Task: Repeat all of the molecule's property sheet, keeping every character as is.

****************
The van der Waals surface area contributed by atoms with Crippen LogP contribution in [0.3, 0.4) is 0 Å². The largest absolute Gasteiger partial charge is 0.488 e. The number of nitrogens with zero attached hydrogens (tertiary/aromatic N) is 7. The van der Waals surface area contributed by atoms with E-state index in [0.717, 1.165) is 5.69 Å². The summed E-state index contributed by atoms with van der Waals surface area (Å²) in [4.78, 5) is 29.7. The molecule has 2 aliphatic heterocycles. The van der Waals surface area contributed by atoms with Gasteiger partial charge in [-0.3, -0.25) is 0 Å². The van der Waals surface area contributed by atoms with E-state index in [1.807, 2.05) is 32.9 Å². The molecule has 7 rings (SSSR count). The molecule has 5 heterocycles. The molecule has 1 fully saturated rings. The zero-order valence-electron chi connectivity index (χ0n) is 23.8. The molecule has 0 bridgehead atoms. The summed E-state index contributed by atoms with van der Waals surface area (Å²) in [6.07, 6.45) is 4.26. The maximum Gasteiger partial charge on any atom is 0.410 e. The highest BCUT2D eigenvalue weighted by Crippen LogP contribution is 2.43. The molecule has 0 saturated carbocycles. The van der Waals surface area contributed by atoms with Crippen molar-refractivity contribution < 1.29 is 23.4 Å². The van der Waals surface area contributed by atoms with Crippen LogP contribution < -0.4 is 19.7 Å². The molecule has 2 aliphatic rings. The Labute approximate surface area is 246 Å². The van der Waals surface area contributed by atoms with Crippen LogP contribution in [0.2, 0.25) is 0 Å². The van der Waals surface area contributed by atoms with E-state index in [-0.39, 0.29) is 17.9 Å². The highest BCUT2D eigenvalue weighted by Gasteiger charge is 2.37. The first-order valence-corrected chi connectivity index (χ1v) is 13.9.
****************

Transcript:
The van der Waals surface area contributed by atoms with Crippen LogP contribution in [0.3, 0.4) is 0 Å². The largest absolute Gasteiger partial charge is 0.488 e. The number of nitrogens with zero attached hydrogens (tertiary/aromatic N) is 7. The van der Waals surface area contributed by atoms with E-state index in [0.717, 1.165) is 5.69 Å². The summed E-state index contributed by atoms with van der Waals surface area (Å²) in [4.78, 5) is 29.7. The molecule has 2 aliphatic heterocycles. The van der Waals surface area contributed by atoms with Gasteiger partial charge in [-0.3, -0.25) is 0 Å². The van der Waals surface area contributed by atoms with E-state index in [1.807, 2.05) is 32.9 Å². The molecule has 7 rings (SSSR count). The molecule has 5 heterocycles. The molecule has 1 fully saturated rings. The zero-order valence-electron chi connectivity index (χ0n) is 23.8. The molecule has 0 bridgehead atoms. The summed E-state index contributed by atoms with van der Waals surface area (Å²) in [6.07, 6.45) is 4.26. The maximum Gasteiger partial charge on any atom is 0.410 e. The highest BCUT2D eigenvalue weighted by Crippen LogP contribution is 2.43. The molecule has 0 saturated carbocycles. The van der Waals surface area contributed by atoms with Crippen molar-refractivity contribution < 1.29 is 23.4 Å². The van der Waals surface area contributed by atoms with Crippen LogP contribution < -0.4 is 19.7 Å². The molecule has 2 aliphatic rings. The Labute approximate surface area is 246 Å². The van der Waals surface area contributed by atoms with Crippen LogP contribution in [0.2, 0.25) is 0 Å². The van der Waals surface area contributed by atoms with E-state index in [-0.39, 0.29) is 17.9 Å². The highest BCUT2D eigenvalue weighted by Gasteiger charge is 2.37. The first-order valence-corrected chi connectivity index (χ1v) is 13.9.